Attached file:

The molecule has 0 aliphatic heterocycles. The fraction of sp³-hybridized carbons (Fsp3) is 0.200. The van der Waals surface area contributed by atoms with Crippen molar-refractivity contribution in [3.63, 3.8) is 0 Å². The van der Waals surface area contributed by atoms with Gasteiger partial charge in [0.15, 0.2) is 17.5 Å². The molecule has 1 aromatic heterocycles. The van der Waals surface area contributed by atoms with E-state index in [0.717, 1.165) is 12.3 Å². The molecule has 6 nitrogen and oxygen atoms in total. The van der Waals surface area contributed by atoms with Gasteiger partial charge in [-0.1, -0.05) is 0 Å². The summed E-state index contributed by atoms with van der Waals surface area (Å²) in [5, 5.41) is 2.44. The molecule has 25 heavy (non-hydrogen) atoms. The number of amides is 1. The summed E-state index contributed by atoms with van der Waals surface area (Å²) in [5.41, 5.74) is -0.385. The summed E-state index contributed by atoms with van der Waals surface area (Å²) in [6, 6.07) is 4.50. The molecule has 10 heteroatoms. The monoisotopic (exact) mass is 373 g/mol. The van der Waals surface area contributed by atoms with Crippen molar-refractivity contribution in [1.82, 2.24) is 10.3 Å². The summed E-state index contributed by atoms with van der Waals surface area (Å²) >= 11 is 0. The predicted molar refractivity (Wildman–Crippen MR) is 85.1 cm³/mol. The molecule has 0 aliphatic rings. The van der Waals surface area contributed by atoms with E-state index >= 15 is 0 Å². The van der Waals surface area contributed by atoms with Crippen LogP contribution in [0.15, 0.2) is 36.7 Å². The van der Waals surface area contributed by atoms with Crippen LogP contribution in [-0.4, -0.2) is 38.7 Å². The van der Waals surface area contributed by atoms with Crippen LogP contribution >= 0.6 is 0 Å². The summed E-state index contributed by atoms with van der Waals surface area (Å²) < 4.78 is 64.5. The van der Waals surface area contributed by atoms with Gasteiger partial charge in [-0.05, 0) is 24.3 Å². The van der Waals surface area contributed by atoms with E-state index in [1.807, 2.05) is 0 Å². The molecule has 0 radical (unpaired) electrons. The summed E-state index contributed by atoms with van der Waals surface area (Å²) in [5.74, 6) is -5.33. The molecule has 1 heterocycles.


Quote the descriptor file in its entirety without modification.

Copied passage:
The molecule has 0 aliphatic heterocycles. The fraction of sp³-hybridized carbons (Fsp3) is 0.200. The van der Waals surface area contributed by atoms with Crippen molar-refractivity contribution in [3.63, 3.8) is 0 Å². The van der Waals surface area contributed by atoms with Gasteiger partial charge in [0.15, 0.2) is 17.5 Å². The molecule has 1 aromatic heterocycles. The van der Waals surface area contributed by atoms with E-state index in [0.717, 1.165) is 12.3 Å². The molecule has 6 nitrogen and oxygen atoms in total. The van der Waals surface area contributed by atoms with Gasteiger partial charge in [-0.1, -0.05) is 0 Å². The summed E-state index contributed by atoms with van der Waals surface area (Å²) in [5, 5.41) is 2.44. The molecule has 25 heavy (non-hydrogen) atoms. The number of amides is 1. The summed E-state index contributed by atoms with van der Waals surface area (Å²) in [5.41, 5.74) is -0.385. The summed E-state index contributed by atoms with van der Waals surface area (Å²) in [6, 6.07) is 4.50. The molecule has 10 heteroatoms. The monoisotopic (exact) mass is 373 g/mol. The van der Waals surface area contributed by atoms with Crippen molar-refractivity contribution in [1.82, 2.24) is 10.3 Å². The summed E-state index contributed by atoms with van der Waals surface area (Å²) >= 11 is 0. The predicted molar refractivity (Wildman–Crippen MR) is 85.1 cm³/mol. The molecule has 0 aliphatic rings. The van der Waals surface area contributed by atoms with E-state index >= 15 is 0 Å². The van der Waals surface area contributed by atoms with Crippen LogP contribution in [0.15, 0.2) is 36.7 Å². The van der Waals surface area contributed by atoms with Crippen LogP contribution in [-0.4, -0.2) is 38.7 Å². The van der Waals surface area contributed by atoms with Crippen LogP contribution >= 0.6 is 0 Å². The summed E-state index contributed by atoms with van der Waals surface area (Å²) < 4.78 is 64.5. The van der Waals surface area contributed by atoms with Gasteiger partial charge in [-0.05, 0) is 24.3 Å². The van der Waals surface area contributed by atoms with E-state index in [1.807, 2.05) is 0 Å². The molecule has 0 radical (unpaired) electrons. The summed E-state index contributed by atoms with van der Waals surface area (Å²) in [5.74, 6) is -5.33. The molecule has 1 heterocycles.